Skip Content

Tau Ora wins again. From left to right Tuihana Ohia, Tau Ora founder and Tumutaumatua Leesah Murray and Tumutahua Tracey Hook at the Matariki awards.

Tau Ora, the holistic health and wellbeing programme of Te Wānanga o Aotearoa, has added another award to an already bulging trophy cabinet.

Tri Māori recently acknowledged Tau Ora at the Matariki awards for outstanding impact on peoples’ lives.

Tuihana Ohia, who is subject matter expert wellness at Te Wānanga o Aotearoa said the award was the first Tau Ora had received without having to submit an application.

“It is actually like a community award, recognising those in the community who are making a difference,” she said.

“So this award has a lot of meaning to it because we normally have to put in submissions and a lot of writing.”

Tuihana said while Tau Ora already had a healthy relationship with Tri Māori, there was a lot of potential for the two to work together on hauora and wellbeing.

She said Tau Ora was also looking at increasing its presence in the community.

“We are already sponsoring events like waka ama and if you look at the calibre of people who attend the event they’re pretty fit so it’s a nice fit for Te Wānanga o Aotearoa to be in with that event.”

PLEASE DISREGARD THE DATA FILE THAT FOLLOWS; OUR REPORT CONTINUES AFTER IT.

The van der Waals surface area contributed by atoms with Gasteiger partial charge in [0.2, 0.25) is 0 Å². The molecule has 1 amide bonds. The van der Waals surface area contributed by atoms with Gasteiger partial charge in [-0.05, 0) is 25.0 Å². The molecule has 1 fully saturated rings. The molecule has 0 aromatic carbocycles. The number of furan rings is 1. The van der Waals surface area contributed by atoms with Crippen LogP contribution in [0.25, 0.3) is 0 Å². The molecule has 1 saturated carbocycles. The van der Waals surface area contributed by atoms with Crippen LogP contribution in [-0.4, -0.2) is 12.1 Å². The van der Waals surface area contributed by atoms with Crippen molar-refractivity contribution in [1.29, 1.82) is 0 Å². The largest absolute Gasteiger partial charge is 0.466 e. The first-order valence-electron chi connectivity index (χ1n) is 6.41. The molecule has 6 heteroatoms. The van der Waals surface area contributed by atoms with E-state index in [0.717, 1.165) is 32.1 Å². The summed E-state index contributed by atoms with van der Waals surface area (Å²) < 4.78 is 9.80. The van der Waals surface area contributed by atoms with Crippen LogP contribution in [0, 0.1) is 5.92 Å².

“And Polyfest, you know health among Polynesian people and obesity is not great so we are looking at opportunities not just externally but with sponsorships we have at the moment. 

Tuihana said the level of Tau Ora engagement among TwoA kaimahi was slightly down on previous years.
But the quality of the engagement was much higher.

“Funnily enough, we have about 650 staff participating this year and  that’s not as high as we have normally had but the quality of engagement is better.” 

“I’ve been around the takiwā and head office, and you really notice it’s more about quality versus quantity this year. We are moving into a new space and it’s really exciting.”


 Back to news & events

Published On: 21 June, 2016

Article By: James Ihaka



Other Articles

  • Listening to her heart

    Airini Forbes had no great connection to Gisborne.

  • One thing leads to another

    When Chelsea Edmonds was taking the STAR Māori Art Drawing Techniques programme while she was attending He Matariki Teen Parent School in 2012, she thought she was "just doing art" for her son.

  • Mastering music

    Henare King is the first to admit he's not that hot with technology, preferring to steer his tauira towards the popular Innovation Hub at Māngere Campus for their hi-tech needs.

  • Remembering them

    Three Te Wānanga o Aotearoa kaimahi are in Belgium to retrace the steps of hundreds of First World War soldiers who died in the bloodiest day of fighting in New Zealand’s history.